Help! Our dryer broke! February 7, 2011Posted by ourfriendben in homesteading, wit and wisdom.
Tags: broken dryers, dryers, drying clothes, The Red Green Show, washer-dryers
Silence Dogood here. Last night, the moment I’d hoped would never arrive finally did: I was drying the laundry when I heard an ominous “BAP! BAP! BAP!!!” sound, as though someone were pounding on the glass of the deck door. Rushing into the kitchen, I saw our black German shepherd, Shiloh, lying peacefully at the foot of the bird cages, as opposed to barking her head off and rushing around and around at the door. Oh, no: The sound was coming from the dryer.
Fortunately, the laundry was dry, so I hastily turned off the dryer in case it wasn’t a loose or broken belt or something but the engine getting ready to blow. (Having just watched a couple of DVDs of “The Red Green Show” with our friend Ben, I could easily picture the scene.)
Now, if you’re a normal person, you’re probably thinking, “So, call a repairman!” or “Just buy a new one!” or “Hang the clothes on a line in the basement!” or “Just hang ’em up on a line outdoors!” But as far as I can tell, none of these solutions will work. Here’s why:
The apartment-sized dryer-over-washer was in place when we bought our cottage home, Hawk’s Haven, back in the day, and it looked ancient then. It has to be at least 20 years old, and could easily be 30. Or more. I have never to this day figured out how they got the washer-dryer into the tiny bathroom/laundry room off the kitchen to begin with; small as the unit is, it’s wider than the door, and there’s no way someone could have turned it past the sink once you’d gotten it in the door to begin with to position it where it is now. As far as I can tell, there’s also no way to get behind it to do any repairs, much less get it out of there, without chainsawing down the wall behind it.
Even if someone could manage to remove it, the cheapest replacement I could find online costs $949, plus, of course, tax and potential delivery, installation and removal charges. As we struggle to pay our monthly fuel oil and deregulated, skyrocketing electric bills in this bitterly cold winter, coming up with that sort of sum is out of the question.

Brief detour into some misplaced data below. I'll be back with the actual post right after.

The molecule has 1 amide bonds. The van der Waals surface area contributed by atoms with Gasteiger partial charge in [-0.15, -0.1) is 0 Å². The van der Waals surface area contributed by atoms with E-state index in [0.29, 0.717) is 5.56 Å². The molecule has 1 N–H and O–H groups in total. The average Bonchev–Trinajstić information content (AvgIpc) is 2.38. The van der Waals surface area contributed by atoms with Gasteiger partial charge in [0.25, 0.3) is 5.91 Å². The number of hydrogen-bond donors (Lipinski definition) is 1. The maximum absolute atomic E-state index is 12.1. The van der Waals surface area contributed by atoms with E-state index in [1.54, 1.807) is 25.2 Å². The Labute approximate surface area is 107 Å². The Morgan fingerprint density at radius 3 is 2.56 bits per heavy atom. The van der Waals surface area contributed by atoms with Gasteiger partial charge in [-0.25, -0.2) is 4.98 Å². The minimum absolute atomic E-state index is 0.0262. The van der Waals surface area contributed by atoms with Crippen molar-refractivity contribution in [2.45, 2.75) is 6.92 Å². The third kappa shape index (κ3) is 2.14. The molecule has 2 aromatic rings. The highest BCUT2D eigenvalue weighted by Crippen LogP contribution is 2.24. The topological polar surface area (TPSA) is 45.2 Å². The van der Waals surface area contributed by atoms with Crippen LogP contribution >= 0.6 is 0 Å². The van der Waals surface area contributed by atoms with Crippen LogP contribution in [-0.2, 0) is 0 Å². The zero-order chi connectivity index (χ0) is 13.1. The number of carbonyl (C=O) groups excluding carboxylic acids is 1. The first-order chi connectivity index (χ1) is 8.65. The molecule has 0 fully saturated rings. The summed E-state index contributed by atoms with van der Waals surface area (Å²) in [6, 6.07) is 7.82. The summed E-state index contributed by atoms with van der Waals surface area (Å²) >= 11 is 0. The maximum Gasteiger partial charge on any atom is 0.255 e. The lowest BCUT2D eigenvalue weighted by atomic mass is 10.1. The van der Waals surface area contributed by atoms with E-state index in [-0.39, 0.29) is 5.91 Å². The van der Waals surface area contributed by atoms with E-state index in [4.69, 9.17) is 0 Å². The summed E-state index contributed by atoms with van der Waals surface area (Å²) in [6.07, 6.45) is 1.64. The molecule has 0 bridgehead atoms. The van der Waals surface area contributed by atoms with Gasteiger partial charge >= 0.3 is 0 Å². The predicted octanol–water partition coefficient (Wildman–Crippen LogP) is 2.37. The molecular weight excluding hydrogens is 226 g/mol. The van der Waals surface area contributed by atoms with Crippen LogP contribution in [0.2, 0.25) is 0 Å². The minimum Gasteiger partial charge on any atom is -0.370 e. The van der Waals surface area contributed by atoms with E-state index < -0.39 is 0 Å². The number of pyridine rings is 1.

As for line-drying, we have no basement, or any other place to run a line in the house. (I do have a wooden drying rack in the laundry room, but it’s hardly big enough for our friend Ben’s socks, much less a load of laundry.) And it’s so cold outside wet laundry would freeze on a line before I could get back in the house. Not to mention that we have a yard full of trees—and birds. I’ve never understood how people manage to hang clothes outside without having them splattered by bird droppings.
So here we are, dryerless and with no good alternatives in sight. At least the washer still works. My best plan so far is to do the wash here, then bag it up and carry it to the local laundromat, a mere 15 minutes from us, to dry it. (With just the two of us, we’re usually able to get away with one or, at most, two loads a week.) I’ve never washed clothes in a laundromat before, so I have no idea how much it would cost to use their dryer. But I have a feeling you’d have to do an awful lot of drying to rack up $1,000!
If anyone out there has any suggestions, I’d love to hear them. And I have a question for anyone who does use or has used a laundromat: Is it safe to leave your clothes in the dryer while you go off and run errands, or must you sit with them while they dry? Many thanks for all advice!
‘Til next time,